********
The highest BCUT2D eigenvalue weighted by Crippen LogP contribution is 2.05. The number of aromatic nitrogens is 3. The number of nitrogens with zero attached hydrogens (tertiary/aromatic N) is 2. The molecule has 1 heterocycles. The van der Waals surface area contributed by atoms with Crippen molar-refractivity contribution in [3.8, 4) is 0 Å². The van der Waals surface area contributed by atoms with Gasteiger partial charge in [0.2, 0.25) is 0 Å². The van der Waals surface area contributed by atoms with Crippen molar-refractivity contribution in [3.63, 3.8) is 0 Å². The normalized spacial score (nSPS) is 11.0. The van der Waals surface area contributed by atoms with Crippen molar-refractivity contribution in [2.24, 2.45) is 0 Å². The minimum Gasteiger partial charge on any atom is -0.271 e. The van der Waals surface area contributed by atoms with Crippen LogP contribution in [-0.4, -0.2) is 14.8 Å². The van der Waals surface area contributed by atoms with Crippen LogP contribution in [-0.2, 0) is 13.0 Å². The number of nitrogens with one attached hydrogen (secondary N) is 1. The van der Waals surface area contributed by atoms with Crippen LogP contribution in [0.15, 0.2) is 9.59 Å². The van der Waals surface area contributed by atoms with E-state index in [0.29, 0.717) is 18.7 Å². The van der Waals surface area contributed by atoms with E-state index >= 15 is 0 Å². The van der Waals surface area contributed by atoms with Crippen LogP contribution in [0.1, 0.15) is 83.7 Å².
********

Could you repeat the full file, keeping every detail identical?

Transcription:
The highest BCUT2D eigenvalue weighted by Crippen LogP contribution is 2.05. The number of aromatic nitrogens is 3. The number of nitrogens with zero attached hydrogens (tertiary/aromatic N) is 2. The molecule has 1 heterocycles. The van der Waals surface area contributed by atoms with Crippen molar-refractivity contribution in [3.8, 4) is 0 Å². The van der Waals surface area contributed by atoms with Gasteiger partial charge in [0.2, 0.25) is 0 Å². The van der Waals surface area contributed by atoms with Crippen molar-refractivity contribution in [3.63, 3.8) is 0 Å². The normalized spacial score (nSPS) is 11.0. The van der Waals surface area contributed by atoms with Crippen molar-refractivity contribution in [2.24, 2.45) is 0 Å². The minimum Gasteiger partial charge on any atom is -0.271 e. The van der Waals surface area contributed by atoms with Crippen LogP contribution in [-0.4, -0.2) is 14.8 Å². The van der Waals surface area contributed by atoms with Crippen LogP contribution in [-0.2, 0) is 13.0 Å². The number of nitrogens with one attached hydrogen (secondary N) is 1. The van der Waals surface area contributed by atoms with Crippen LogP contribution in [0.15, 0.2) is 9.59 Å². The van der Waals surface area contributed by atoms with E-state index in [0.29, 0.717) is 18.7 Å². The van der Waals surface area contributed by atoms with E-state index >= 15 is 0 Å². The van der Waals surface area contributed by atoms with Crippen LogP contribution in [0.1, 0.15) is 83.7 Å².